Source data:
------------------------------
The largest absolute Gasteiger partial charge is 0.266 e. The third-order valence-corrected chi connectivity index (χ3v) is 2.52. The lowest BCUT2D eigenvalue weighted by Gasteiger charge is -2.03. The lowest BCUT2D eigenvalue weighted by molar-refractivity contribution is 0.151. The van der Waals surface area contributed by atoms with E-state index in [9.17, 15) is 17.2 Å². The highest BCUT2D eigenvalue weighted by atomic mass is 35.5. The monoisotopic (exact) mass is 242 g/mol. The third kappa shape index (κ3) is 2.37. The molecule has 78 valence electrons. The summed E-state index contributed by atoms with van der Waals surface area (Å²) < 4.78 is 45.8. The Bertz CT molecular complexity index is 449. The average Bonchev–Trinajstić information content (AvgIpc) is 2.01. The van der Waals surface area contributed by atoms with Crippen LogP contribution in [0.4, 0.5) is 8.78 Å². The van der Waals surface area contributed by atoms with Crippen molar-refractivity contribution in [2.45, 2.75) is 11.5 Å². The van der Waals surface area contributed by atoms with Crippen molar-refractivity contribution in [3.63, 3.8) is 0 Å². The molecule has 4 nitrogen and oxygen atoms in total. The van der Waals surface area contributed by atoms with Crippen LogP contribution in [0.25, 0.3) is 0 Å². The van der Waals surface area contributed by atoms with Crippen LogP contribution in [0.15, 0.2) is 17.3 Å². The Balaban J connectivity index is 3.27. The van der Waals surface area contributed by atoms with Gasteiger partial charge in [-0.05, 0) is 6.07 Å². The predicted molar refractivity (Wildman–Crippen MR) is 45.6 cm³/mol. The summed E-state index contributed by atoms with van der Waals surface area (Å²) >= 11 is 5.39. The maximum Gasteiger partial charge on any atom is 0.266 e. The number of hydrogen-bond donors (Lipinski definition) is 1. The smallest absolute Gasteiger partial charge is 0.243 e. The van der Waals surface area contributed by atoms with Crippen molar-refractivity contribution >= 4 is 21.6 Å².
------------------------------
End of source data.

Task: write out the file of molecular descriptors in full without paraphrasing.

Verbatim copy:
The largest absolute Gasteiger partial charge is 0.266 e. The third-order valence-corrected chi connectivity index (χ3v) is 2.52. The lowest BCUT2D eigenvalue weighted by Gasteiger charge is -2.03. The lowest BCUT2D eigenvalue weighted by molar-refractivity contribution is 0.151. The van der Waals surface area contributed by atoms with E-state index in [9.17, 15) is 17.2 Å². The highest BCUT2D eigenvalue weighted by atomic mass is 35.5. The monoisotopic (exact) mass is 242 g/mol. The third kappa shape index (κ3) is 2.37. The molecule has 78 valence electrons. The summed E-state index contributed by atoms with van der Waals surface area (Å²) < 4.78 is 45.8. The Bertz CT molecular complexity index is 449. The average Bonchev–Trinajstić information content (AvgIpc) is 2.01. The van der Waals surface area contributed by atoms with Crippen LogP contribution in [0.4, 0.5) is 8.78 Å². The van der Waals surface area contributed by atoms with Crippen molar-refractivity contribution in [2.45, 2.75) is 11.5 Å². The van der Waals surface area contributed by atoms with Crippen molar-refractivity contribution in [3.63, 3.8) is 0 Å². The molecule has 4 nitrogen and oxygen atoms in total. The van der Waals surface area contributed by atoms with Crippen LogP contribution in [0.25, 0.3) is 0 Å². The van der Waals surface area contributed by atoms with Crippen LogP contribution in [0.15, 0.2) is 17.3 Å². The Balaban J connectivity index is 3.27. The van der Waals surface area contributed by atoms with Gasteiger partial charge in [-0.05, 0) is 6.07 Å². The predicted molar refractivity (Wildman–Crippen MR) is 45.6 cm³/mol. The summed E-state index contributed by atoms with van der Waals surface area (Å²) >= 11 is 5.39. The maximum Gasteiger partial charge on any atom is 0.266 e. The number of hydrogen-bond donors (Lipinski definition) is 1. The smallest absolute Gasteiger partial charge is 0.243 e. The van der Waals surface area contributed by atoms with Crippen molar-refractivity contribution >= 4 is 21.6 Å².